I realize this is my personal experience, but I was in 9th grade the first time a friend was raped (incidentally by an older, popular guy). She did speak up and no one believed her, and she was shunned by everyone, including the parents. I had a couple friends confide similar events to me later, but no one ever spoke up again.

I truly believe these issues are discussed in many schools at this age, outside of the classroom setting.
post #31 of 128
Quote:
Originally Posted by mommyofmany View Post
I think it'a wrong to discuss sexual asault and rape in a 9th grade classroom. That's my problem with it. I'm obviously not as free of a thinker as most here, and I believe such things shouldn't be discussed in school.

Why? I don't mean to sound like a broken record or a 4 year old going through the "why" stage, but I am genuinely interested in your reasoning.

I think it's extremely important for young people to learn about sexual assault, harassment, and etc. They need to understand that it's not taboo and can and should be discussed.
post #32 of 128
Quote:
Originally Posted by bu's mama View Post
Since we're on the topic... Inexcusable by Chris Lynch is about rape from the boy's perspective & doesn't think he did anything wrong. It's not as good as Speak, but still pretty good & a very interesting perspective.
Thank you for recommending this. I hadn't heard of it before and it sounds really interesting.
post #33 of 128
I'm really interested in how your son feels? Do you censor what books he checks out of the library?
post #34 of 128
Thread Starter 
Quote:
Originally Posted by UnschoolnMa View Post

Why? I don't mean to sound like a broken record or a 4 year old going through the "why" stage, but I am genuinely interested in your reasoning.

I think it's extremely important for young people to learn about sexual assault, harassment, and etc. They need to understand that it's not taboo and can and should be discussed.
That's where I disagree. There's a time & place for things like that, but it's not at school, and not at that age.
post #35 of 128
Quote:
Originally Posted by mommyofmany View Post
I think it'a wrong to discuss sexual asault and rape in a 9th grade classroom. That's my problem with it. I'm obviously not as free of a thinker as most here, and I believe such things shouldn't be discussed in school.
I understand having that feeling in elementary, but not at all in high school? It seems to be a very valid topic in high school. Many classic works of literature mention it in some form or another. Most school districts would not even TELL you, much less ask permission.

-Angela
post #36 of 128
Speak is one of my favorite teen lit books. It's really more about the girl finding her voice and being able to stand up for herself after this really awful thing happens to her in the beginning of the book. The author did a great job of depicting some of the emotional torture teens go through from their peers and themselves. It's not a book ABOUT rape, but that does happen in it.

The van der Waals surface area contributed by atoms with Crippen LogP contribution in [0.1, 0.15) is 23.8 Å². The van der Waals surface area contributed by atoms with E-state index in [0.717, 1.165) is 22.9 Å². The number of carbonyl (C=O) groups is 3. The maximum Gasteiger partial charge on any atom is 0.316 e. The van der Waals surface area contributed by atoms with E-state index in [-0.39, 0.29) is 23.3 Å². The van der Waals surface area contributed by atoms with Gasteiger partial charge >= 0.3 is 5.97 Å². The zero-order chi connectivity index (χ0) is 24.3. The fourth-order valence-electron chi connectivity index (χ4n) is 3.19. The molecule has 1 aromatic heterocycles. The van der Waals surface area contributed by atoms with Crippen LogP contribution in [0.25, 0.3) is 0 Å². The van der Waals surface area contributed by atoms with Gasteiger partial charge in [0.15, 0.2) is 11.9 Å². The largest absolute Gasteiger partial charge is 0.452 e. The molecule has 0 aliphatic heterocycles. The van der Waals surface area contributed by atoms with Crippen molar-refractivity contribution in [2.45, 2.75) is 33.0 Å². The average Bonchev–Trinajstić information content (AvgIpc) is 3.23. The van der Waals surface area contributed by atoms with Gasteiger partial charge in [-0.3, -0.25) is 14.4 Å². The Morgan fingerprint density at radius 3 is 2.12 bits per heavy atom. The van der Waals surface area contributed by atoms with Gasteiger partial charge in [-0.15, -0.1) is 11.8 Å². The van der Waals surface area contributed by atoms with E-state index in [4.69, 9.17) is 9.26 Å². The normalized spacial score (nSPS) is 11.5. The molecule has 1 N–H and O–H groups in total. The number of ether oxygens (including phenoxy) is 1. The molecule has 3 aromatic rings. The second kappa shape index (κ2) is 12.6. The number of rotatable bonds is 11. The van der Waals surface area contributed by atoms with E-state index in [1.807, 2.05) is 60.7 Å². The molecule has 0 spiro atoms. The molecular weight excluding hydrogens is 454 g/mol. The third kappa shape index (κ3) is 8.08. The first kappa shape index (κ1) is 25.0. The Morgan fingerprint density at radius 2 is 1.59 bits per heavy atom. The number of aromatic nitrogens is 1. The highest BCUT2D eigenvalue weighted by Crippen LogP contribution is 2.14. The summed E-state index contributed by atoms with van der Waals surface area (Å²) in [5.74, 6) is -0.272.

post #37 of 128
Quote:
Originally Posted by mommyofmany View Post
I think it'a wrong to discuss sexual asault and rape in a 9th grade classroom. That's my problem with it. I'm obviously not as free of a thinker as most here, and I believe such things shouldn't be discussed in school.
I just had to stop here and pull my jaw off the keyboard.

Are you naive? Do you really think that sexual assault and rape don't happen to 14 year olds?

I keep having to stop, and rewrite because what I want to say violates the U/A.

I'll say this: it is YOUR attitude, and the attitude of many people like you, which is the reason that so many young girls (and BOYS) are sexually assaulted and don't report it.

Please consider changing your tune. It is damaging...to EVERYONE...and helpful...to NO ONE.
post #38 of 128
Quote:
Originally Posted by mommyofmany View Post
That's where I disagree. There's a time & place for things like that, but it's not at school, and not at that age.
So....why not? Do you think 14 year olds don't get assaulted?

HOnestly, reading what you are writing is making me absolutely. livid.
post #39 of 128
To butcher a favorite catchphrase: Won't it be a glorious day when schools freely teach deep, thoughtful literature that gets to the heart of the human experience, and they have to send home permission slips to read The Babysitters Club and Sweet Valley High?
post #40 of 128
Quote:
Originally Posted by paquerette View Post
To butcher a favorite catchphrase: Won't it be a glorious day when schools freely teach deep, thoughtful literature that gets to the heart of the human experience, and they have to send home permission slips to read The Babysitters Club and Sweet Valley High?
:

And even more, Gossip Girls and those other disgusting series that are all the rage now.

To the OP -- I am someone who believes in sheltering my children; why is it that they have to grow up so quickly these days? Nonetheless, I think that highschool is an appropriate time to be exposed to what really goes on in this sometimes ugly world, be it poverty, war, sexual abuse or whatever.
New Posts  All Forums:Forum Nav:
  Return Home
  Back to Forum: Preteens and Teens
Mothering › Mothering Forums › Childhood and Beyond › Preteens and Teens › Issue in English class